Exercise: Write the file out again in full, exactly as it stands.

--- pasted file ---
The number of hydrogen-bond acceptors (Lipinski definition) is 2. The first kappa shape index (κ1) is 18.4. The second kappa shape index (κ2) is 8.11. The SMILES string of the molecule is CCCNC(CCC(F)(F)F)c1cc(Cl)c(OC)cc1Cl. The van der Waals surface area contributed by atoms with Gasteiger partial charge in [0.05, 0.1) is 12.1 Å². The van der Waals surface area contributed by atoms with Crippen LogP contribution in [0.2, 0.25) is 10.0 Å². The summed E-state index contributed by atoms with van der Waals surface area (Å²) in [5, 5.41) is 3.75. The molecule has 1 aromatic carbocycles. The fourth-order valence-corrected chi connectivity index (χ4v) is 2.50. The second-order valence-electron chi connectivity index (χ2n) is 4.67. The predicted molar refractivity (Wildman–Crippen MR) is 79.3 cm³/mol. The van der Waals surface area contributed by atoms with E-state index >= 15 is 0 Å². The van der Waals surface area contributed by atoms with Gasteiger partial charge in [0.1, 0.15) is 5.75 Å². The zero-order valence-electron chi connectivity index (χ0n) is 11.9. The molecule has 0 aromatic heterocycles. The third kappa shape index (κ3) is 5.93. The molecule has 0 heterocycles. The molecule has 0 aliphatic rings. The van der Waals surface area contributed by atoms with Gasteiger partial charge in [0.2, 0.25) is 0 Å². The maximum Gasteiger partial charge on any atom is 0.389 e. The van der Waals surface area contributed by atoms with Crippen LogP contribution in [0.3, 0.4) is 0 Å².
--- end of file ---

The number of hydrogen-bond acceptors (Lipinski definition) is 2. The first kappa shape index (κ1) is 18.4. The second kappa shape index (κ2) is 8.11. The SMILES string of the molecule is CCCNC(CCC(F)(F)F)c1cc(Cl)c(OC)cc1Cl. The van der Waals surface area contributed by atoms with Gasteiger partial charge in [0.05, 0.1) is 12.1 Å². The van der Waals surface area contributed by atoms with Crippen LogP contribution in [0.2, 0.25) is 10.0 Å². The summed E-state index contributed by atoms with van der Waals surface area (Å²) in [5, 5.41) is 3.75. The molecule has 1 aromatic carbocycles. The fourth-order valence-corrected chi connectivity index (χ4v) is 2.50. The second-order valence-electron chi connectivity index (χ2n) is 4.67. The predicted molar refractivity (Wildman–Crippen MR) is 79.3 cm³/mol. The van der Waals surface area contributed by atoms with E-state index >= 15 is 0 Å². The van der Waals surface area contributed by atoms with Gasteiger partial charge in [0.1, 0.15) is 5.75 Å². The zero-order valence-electron chi connectivity index (χ0n) is 11.9. The molecule has 0 aromatic heterocycles. The third kappa shape index (κ3) is 5.93. The molecule has 0 heterocycles. The molecule has 0 aliphatic rings. The van der Waals surface area contributed by atoms with Gasteiger partial charge in [0.2, 0.25) is 0 Å². The maximum Gasteiger partial charge on any atom is 0.389 e. The van der Waals surface area contributed by atoms with Crippen LogP contribution in [0.3, 0.4) is 0 Å².